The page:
Discouraging swimmers away from dolphin waters
Local businesses to take a spin after proposed spinner dolphin interaction ban
Reporters: Claire Lawlor and Evangeline Cook
Videographer: Victoria Cuba
Lead/Editor: Stephanie Kim
Currently, over 100 ocean tour companies exist in Hawai'i that include interactions with dolphins. Recent legislation is proposing federal changes to the Marine Mammal Protection Act (MMPA), enacted on Oct. 21, 1972, that will protect the Hawaiian spinner dolphins by prohibiting people and vessels from approaching or swimming with the dolphins within 50 yards.
If the proposed ban is approved by legislation, these companies will then be responsible for changing their entire business model, according to NOAA Representative Jean Higgins. Therefore, tourism may take a big hit in response to this new regulation.
Their history on o'ahu
Spinner Dolphins received their name because they leap out of the water to spin. On O'ahu, the dolphins can be found in their daytime habitat areas, such as Kahana Bay, Waianae Coast or Portlock.
Because of their proximity to near-shore locations, the dolphins are easily accessible to people seeking them for viewing or interaction purposes, according to NOAA’s draft environmental impact statement released in Aug. 2016.
Level B harassment is defined as any act of pursuit, annoyance that has the potential to cause disruption of behaviors.
- Jean Higgins, NOAA Representative
Higgins said that getting too close to wild spinner dolphins is a case of level B harassment.
“Level B harassment is defined as any act of pursuit, annoyance that has the potential to cause disruption of behaviors,” Higgins said.
These behaviors include breeding, traveling and most importantly, resting. NOAA’s Trevor Spradlin says that intruding on the dolphin’s rest time ‘very much analogues to someone going into someone else’s bedroom while they are sleeping.’
According to the NOAA report, the National Marine Fisheries Service (NMFS) is proposing these regulations to manage the threat to Hawaiian spinner dolphins, specifically for near-shore locations.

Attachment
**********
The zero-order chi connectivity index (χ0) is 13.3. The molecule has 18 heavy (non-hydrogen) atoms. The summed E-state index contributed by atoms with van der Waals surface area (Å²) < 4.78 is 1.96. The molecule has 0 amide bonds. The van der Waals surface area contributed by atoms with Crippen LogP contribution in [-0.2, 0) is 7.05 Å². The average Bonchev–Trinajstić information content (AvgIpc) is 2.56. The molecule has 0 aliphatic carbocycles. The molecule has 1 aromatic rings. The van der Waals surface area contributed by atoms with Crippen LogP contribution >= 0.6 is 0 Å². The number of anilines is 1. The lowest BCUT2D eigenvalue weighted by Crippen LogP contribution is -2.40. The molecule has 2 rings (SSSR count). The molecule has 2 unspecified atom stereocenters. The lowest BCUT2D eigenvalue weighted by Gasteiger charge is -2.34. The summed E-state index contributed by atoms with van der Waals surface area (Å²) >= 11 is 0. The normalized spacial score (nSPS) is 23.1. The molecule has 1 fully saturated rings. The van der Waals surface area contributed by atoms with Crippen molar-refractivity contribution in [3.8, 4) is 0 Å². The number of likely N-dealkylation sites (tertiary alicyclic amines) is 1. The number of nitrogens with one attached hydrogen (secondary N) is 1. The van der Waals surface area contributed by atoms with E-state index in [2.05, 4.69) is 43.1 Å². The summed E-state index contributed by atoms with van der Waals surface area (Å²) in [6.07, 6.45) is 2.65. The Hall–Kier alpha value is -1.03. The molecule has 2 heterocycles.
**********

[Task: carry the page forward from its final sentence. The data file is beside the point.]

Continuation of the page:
Companies such as Dolphin Journey’s feel that further research is needed before going through with such drastic changes.
Captain Nancy Sweatt of Dolphin Journeys has worked with the dolphins for 30 years and says that there is no way to disturb the dolphins from their traveling or sleeping, especially because the dolphins sleep closer to the sea floor.
“There is no way to get the dolphins to swim with you while they are sleeping,” Sweatt said. “What they [NOAA] don’t understand is that the dolphins always swim up to us. You cannot catch up to a dolphin by swimming even if you tried.”
Not only will this ban affect boat tours, but also jet ski, surf and stand up paddlers, both commercial and personal.
If the ban goes through, several water companies would cease to continue operating because of the conflict of having to immediately get out of the water in the case of a wild dolphin approaching. However, scuba divers may be the last industry to survive as NOAA refuses to regulate underwater, according to Sweatt.
WHAT PEOPLE SAY
“As soon as they see a dolphin within 50 feet of them, the ban says you must get out of the water immediately, which ultimately isn’t possible if you’re out in the middle of the ocean,”
- Captain Nancy Sweatt, Dolphin Journeys
Here on Oahu, you can find wild spinner dolphins on the west side at Mākaha beach as well as Makua beach. And as of now, any ordinary person can swim off the coast of either of these beaches and come into close encounters with a dolphin and will not be penalized. However, with this ban in place, even people who aren’t on dolphin tours could get fined or even arrested for being too close to the dolphins.
“This ban will systematically destroy the entire water industry here in Hawai'i,” Sweatt said. “Nature wants humans and animals to live together, as long as we live together in respect.”
Tourists will still be able to swim with dolphins at parks such as Sea Life Park Hawai’i because the facility has a program that does not meet the definition of the Marine Protection Act. These parks are regulated by USDA under the Welfare Act where they pay attention to how the animals are treated and trained at those facilities.